MARK Zuckerberg's metaverse may encourage trolling and damage human interaction, expert claims.
The metaverse describes a digital platform that will combine gaming, social media, augmented reality, and cryptocurrency for an integrated user experience.
Fadell said that the virtual world will remove the ability "to look into the other person's face."
"If you put technology between that human connection that's when the toxicity happens," he added.
Meta CEO Mark Zuckerberg has long been vocal about his plans for the metaverse, and most of the world's tech giants are following suit, including Google, Nvidia, and Microsoft.
"The metaverse is the next evolution of social connection," Meta writes on a webpage that also hosts a 13-part audio series detailing Zuckerberg's vision for the virtual space.
Just in 2021 alone, Meta spent $10 billion on developing its metaverse – the money was allocated to several products including the Oculus VR headset, and its Reality Labs division.
However, now analysts are pondering how Zuckerberg's vision for the metaverse will affect individuals, who are already highly integrated into an online world.
"I'm not against the technology," Fadell said in an interview with CNET. "I'm against the application; the way it's been buzzed about. It's not a problem that needs solving."
Fadell is not the only industry expert to speak out against the development of metaverse platforms.
Ken Kutaragi, who invented Sony's PlayStation game console, said: "You would rather be a polished avatar instead of your real self? That's essentially no different from anonymous message board sites."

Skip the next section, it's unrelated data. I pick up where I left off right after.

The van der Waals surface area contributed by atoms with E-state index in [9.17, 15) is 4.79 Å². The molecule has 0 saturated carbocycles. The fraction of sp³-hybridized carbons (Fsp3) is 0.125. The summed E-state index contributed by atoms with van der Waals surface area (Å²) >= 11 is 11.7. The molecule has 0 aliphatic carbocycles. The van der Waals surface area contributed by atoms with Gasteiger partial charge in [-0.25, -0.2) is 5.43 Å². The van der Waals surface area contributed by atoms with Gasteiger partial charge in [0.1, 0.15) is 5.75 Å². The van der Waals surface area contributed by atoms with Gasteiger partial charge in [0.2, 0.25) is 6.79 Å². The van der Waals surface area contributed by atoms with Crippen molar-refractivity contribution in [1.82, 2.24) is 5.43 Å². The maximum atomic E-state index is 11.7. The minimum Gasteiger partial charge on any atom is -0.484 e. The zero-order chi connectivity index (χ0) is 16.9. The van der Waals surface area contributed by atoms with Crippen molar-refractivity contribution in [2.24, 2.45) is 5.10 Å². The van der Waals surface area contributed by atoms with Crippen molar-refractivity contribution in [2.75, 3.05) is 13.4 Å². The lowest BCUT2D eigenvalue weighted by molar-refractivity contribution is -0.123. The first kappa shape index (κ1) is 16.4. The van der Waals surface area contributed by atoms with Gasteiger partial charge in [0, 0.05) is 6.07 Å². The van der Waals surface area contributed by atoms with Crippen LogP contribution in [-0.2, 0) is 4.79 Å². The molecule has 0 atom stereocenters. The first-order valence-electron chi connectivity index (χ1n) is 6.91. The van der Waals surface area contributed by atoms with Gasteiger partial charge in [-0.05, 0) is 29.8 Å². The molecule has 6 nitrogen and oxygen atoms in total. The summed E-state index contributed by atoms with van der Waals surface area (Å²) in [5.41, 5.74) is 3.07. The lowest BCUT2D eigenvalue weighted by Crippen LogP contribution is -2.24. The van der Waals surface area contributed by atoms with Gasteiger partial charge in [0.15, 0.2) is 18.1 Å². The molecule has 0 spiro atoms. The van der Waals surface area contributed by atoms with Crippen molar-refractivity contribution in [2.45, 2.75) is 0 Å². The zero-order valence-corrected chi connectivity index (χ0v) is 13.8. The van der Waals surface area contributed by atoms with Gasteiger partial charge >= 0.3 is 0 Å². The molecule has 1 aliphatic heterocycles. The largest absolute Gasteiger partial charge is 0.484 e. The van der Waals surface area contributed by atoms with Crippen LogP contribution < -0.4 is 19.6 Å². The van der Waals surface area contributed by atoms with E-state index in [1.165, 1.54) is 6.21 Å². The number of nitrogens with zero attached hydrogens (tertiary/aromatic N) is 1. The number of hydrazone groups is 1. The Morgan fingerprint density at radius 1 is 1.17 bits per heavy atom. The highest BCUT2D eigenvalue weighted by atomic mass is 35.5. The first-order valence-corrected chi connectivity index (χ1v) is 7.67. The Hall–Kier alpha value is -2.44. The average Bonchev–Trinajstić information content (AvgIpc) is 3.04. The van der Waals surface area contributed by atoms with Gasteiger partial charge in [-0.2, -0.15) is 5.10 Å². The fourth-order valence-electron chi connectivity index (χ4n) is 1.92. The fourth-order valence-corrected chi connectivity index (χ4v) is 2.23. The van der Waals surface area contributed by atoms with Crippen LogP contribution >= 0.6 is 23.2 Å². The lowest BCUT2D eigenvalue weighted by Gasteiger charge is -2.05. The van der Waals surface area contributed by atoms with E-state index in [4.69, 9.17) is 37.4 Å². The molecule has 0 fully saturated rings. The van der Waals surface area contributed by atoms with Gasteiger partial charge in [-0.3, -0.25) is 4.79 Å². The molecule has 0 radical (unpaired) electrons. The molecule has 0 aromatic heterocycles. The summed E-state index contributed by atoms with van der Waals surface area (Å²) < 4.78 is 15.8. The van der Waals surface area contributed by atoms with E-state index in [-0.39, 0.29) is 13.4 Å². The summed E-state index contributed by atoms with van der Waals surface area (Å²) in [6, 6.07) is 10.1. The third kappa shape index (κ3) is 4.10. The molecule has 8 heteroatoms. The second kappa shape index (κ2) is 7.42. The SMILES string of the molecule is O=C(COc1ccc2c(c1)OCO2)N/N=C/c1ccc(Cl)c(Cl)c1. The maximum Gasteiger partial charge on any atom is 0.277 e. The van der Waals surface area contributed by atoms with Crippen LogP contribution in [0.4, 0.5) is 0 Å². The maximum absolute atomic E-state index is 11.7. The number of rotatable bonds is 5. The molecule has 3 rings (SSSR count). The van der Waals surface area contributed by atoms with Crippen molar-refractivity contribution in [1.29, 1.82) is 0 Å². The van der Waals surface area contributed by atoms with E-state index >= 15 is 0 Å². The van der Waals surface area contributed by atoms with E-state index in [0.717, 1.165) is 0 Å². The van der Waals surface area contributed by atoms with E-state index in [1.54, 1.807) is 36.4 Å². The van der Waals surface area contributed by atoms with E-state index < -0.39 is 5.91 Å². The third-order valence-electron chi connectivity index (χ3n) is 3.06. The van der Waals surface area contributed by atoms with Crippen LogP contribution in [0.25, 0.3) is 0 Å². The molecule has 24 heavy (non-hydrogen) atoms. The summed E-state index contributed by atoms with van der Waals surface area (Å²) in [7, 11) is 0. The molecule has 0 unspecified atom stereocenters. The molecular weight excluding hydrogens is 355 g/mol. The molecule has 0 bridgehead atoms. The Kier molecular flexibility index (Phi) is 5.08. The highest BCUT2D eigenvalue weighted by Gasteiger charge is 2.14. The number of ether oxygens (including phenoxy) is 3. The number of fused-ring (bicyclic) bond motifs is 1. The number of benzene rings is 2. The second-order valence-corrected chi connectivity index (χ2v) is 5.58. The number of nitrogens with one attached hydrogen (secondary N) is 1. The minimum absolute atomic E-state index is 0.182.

Similarly, many psychology experts are speaking out against the metaverse from a scientific lens.
Science has concrete evidence that links the overuse of digital technology to several mental health issues, such as depression, psychoticism, and paranoid ideation, according to a peer-reviewed article in Psychology Today.
Spending a lot of time in a digital environment can also result in someone preferring virtual spaces to reality.
This can "negatively impact our ability to engage in non-virtual life, whether it’s self-confidence or belonging or social anxiety," Rachel Kowert, research director at Take This, a nonprofit focused on mental health in the video gaming community, told The Wall Street Journal.
Similarly, Jeremy Bailenson, founding director of Stanford University’s Virtual Human Interaction Lab, noted that there may be challenges when people spend a lot of time "in a world in which everyone is just perfect and beautiful and ideal."
Still, some experts say that it's important to look at the context in the metaverse's case.
Nick Allen, a professor of psychology at the University of Oregon, said that the question shouldn't be how much time people are spending on the metaverse.
Instead, he says it's more important to look at whether time spent in the metaverse promotes or hinders one's mental health.
"A young person who may be LGBT and who finds an online context where they can feel a sense of social support—we would predict that that would be a benefit for their mental health," Allen said.